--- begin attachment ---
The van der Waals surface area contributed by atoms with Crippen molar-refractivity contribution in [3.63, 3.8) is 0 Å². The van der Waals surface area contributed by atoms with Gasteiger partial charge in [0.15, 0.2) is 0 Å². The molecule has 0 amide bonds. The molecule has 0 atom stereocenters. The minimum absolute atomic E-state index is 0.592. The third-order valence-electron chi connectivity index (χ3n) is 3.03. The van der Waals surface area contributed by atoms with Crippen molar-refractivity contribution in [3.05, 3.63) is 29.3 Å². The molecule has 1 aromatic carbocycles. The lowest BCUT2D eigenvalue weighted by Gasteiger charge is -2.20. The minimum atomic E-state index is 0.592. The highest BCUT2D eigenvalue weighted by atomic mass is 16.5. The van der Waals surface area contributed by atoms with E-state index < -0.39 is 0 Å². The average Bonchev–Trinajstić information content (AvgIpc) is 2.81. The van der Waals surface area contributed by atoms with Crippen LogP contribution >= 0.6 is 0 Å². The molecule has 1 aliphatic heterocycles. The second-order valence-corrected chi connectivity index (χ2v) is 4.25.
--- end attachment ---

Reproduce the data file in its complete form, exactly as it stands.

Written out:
The van der Waals surface area contributed by atoms with Crippen molar-refractivity contribution in [3.63, 3.8) is 0 Å². The van der Waals surface area contributed by atoms with Gasteiger partial charge in [0.15, 0.2) is 0 Å². The molecule has 0 amide bonds. The molecule has 0 atom stereocenters. The minimum absolute atomic E-state index is 0.592. The third-order valence-electron chi connectivity index (χ3n) is 3.03. The van der Waals surface area contributed by atoms with Crippen molar-refractivity contribution in [3.05, 3.63) is 29.3 Å². The molecule has 1 aromatic carbocycles. The lowest BCUT2D eigenvalue weighted by Gasteiger charge is -2.20. The minimum atomic E-state index is 0.592. The highest BCUT2D eigenvalue weighted by atomic mass is 16.5. The van der Waals surface area contributed by atoms with E-state index < -0.39 is 0 Å². The average Bonchev–Trinajstić information content (AvgIpc) is 2.81. The van der Waals surface area contributed by atoms with Crippen LogP contribution >= 0.6 is 0 Å². The molecule has 1 aliphatic heterocycles. The second-order valence-corrected chi connectivity index (χ2v) is 4.25.